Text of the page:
Blue Cross Blue Shield of Michigan recognizes 2013 Tribe to Tribe and Blues Community Challenge winners
Aug. 5, 2013
DETROIT — Teams from 10 Michigan-based, Native American tribal communities spent the past nine weeks getting physically active in the 2013 Blue Cross Blue Shield of Michigan Tribe to Tribe and Blues Community Challenge. The incentive-based wellness competition encouraged members of Michigan’s federally-recognized tribal communities and Native American support organizations in a competition to determine which team could log the most miles of physical activity throughout the duration of the challenge. Tribal communities completing the challenge received grants from Blue Cross Blue Shield of Michigan to support health and wellness programs in their communities.
The original Tribe to Tribe Walking Challenge was issued seven years ago by the Grand Traverse Band of Ottawa and Chippewa Indians to neighboring tribes for yearly "bragging rights" in physical activity leadership. 2013 marked the second year of the Tribe to Tribe and Blues Community Challenge program, the result of a partnership between Blue Cross Blue Shield of Michigan, the Inter–Tribal Council of Michigan and Grand Traverse Band of Ottawa and Chippewa Indians. The program began in 2012 with the shared goals of increasing overall participation and incentivizing participants in the program to help keep individuals motivated in continuing, and increasing, their regular levels of physical activity.
To fulfill the requirements of the competition, members of each team logged their daily physical activity through the Blue Cross Blue Shield of Michigan Blues WalkingWorks™ online tracking tool, with the goal of being the team whose members had the highest average miles achieved per participant. This year, more than 550 tribal members throughout Michigan registered for the challenge, marking the highest participation levels in the contest’s seven-year history. At the end of the challenge, nearly 90,000 miles were logged by the participants, the equivalent of 3,397 completed marathons.
The celebration and announcement ceremony for the 2013 Tribe to Tribe and Blues Community Challenge winners was held in Mt. Pleasant, Mich., at the 26th Annual Michigan Indian Family Olympics on July 26, 2013, during which the Nottawaseppi Huron Band of Potawatomi (Fulton, Mich.) was declared the winning tribe, tracking the highest average miles of physical activity per participant. Strong annual contenders Keweenaw Bay Indian Community (Baraga, Mich.) and Little Traverse Bay Band of Odawa Indians (Harbor Springs, Mich.) placed second and third, respectively, in the competition.
"Partnering this year with these 10 tribes for the Tribe to Tribe and Blues Community Challenge program has been a truly wonderful experience," said Shelley DuFort, senior community liaison for Blue Cross Blue Shield of Michigan. "It was exciting to see so many people engaged in the program and making commitments to get active and either begin or expand upon their healthy lifestyle behaviors. Even more inspiring was witnessing enthusiastic participants challenge themselves and reach out to encourage others to get involved. I expect this challenge will only continue to grow in its reach and scope in the future, and participating tribal communities build upon their impressive progress in their journey toward better health."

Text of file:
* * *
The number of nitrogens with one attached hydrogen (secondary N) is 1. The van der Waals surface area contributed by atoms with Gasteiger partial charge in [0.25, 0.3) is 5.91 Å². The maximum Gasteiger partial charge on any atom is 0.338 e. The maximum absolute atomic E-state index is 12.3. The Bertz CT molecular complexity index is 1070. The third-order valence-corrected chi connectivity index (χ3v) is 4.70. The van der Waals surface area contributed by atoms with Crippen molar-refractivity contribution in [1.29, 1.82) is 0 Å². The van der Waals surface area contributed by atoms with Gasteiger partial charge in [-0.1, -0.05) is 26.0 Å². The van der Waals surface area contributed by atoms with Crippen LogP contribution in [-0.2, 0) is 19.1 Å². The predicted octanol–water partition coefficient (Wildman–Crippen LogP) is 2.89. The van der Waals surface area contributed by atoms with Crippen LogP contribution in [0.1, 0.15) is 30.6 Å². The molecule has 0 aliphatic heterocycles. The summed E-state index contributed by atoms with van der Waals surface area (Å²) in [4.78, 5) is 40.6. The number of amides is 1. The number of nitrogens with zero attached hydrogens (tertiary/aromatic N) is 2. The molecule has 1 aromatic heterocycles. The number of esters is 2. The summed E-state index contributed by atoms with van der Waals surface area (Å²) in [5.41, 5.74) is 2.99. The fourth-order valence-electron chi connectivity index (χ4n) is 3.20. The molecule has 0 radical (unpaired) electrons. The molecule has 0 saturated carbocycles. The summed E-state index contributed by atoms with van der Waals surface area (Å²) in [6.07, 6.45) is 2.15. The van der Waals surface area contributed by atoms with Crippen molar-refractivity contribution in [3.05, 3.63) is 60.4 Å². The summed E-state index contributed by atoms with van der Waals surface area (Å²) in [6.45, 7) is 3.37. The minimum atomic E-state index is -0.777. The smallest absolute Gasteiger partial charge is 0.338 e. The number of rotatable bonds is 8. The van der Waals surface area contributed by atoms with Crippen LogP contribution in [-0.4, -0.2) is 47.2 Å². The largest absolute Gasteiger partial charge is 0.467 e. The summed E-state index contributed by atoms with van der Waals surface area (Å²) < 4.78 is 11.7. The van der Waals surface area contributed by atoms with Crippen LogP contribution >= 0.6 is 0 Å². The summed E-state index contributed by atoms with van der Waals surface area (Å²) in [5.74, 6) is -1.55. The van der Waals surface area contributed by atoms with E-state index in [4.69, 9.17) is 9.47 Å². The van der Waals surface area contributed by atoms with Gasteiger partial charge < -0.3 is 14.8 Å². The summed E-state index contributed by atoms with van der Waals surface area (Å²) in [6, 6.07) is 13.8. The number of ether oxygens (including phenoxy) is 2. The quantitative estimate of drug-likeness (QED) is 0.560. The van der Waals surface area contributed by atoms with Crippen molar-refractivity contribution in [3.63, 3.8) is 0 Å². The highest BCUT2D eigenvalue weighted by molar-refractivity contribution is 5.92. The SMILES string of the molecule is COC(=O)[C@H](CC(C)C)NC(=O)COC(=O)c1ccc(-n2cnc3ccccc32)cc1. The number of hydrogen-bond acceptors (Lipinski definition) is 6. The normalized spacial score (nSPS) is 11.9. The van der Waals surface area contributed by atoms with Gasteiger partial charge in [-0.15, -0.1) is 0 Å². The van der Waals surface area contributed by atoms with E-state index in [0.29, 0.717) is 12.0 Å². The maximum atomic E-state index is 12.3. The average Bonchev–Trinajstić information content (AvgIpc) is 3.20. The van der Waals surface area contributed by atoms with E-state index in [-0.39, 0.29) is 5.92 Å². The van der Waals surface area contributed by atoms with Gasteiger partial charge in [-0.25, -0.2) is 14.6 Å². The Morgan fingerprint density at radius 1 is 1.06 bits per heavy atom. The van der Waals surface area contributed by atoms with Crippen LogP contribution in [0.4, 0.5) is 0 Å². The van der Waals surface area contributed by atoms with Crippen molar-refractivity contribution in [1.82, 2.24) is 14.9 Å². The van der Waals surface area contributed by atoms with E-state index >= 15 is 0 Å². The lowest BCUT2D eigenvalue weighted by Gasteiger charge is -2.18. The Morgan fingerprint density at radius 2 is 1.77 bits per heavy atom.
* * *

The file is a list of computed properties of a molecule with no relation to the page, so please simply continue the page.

Additional participating tribes were awarded grants through the program, including (in order of their ranking): Match-E-Be-Nash-She-Wish (Gun Lake, Mich.), Grand Traverse Band of Ottawa and Chippewa (Traverse City, Mich.), American Indian Health and Family Services (a Native American service and support agency out of Detroit), Little River Band (Manistee, Mich.), Pokagon Band Potawatomi (Dowagiac, Mich.), Saginaw Chippewa Indians (Mt. Pleasant, Mich.) and Hannahville Indian Tribe (Wilson, Mich.).
The Tribe to Tribe and Blues Community Challenge program is an extension of Blue Cross Blue Shield of Michigan’s ongoing commitment to reducing health disparities in diverse communities. According to the Native American Research Centers for Health, Native American populations have higher incidences of cardiovascular disease, obesity, respiratory issues, HIV/AIDS, mental health concerns and substance abuse than the general population.
The 10 tribal communities that completed the 2013 Tribe to Tribe and Blues Community Challenge competed for grants offered by Blue Cross Blue Shield of Michigan to support health and wellness programs in their communities. The total grant funding offered for the program was $11,000, and each tribe that completed the challenge received a portion of that amount, ranging from $250-$3,000, with higher performing teams receiving larger grants.
Blue Cross Blue Shield of Michigan and Blue Care Network are nonprofit corporations and independent licensees of the Blue Cross and Blue Shield Association. For more company information, visit www.bcbsm.com.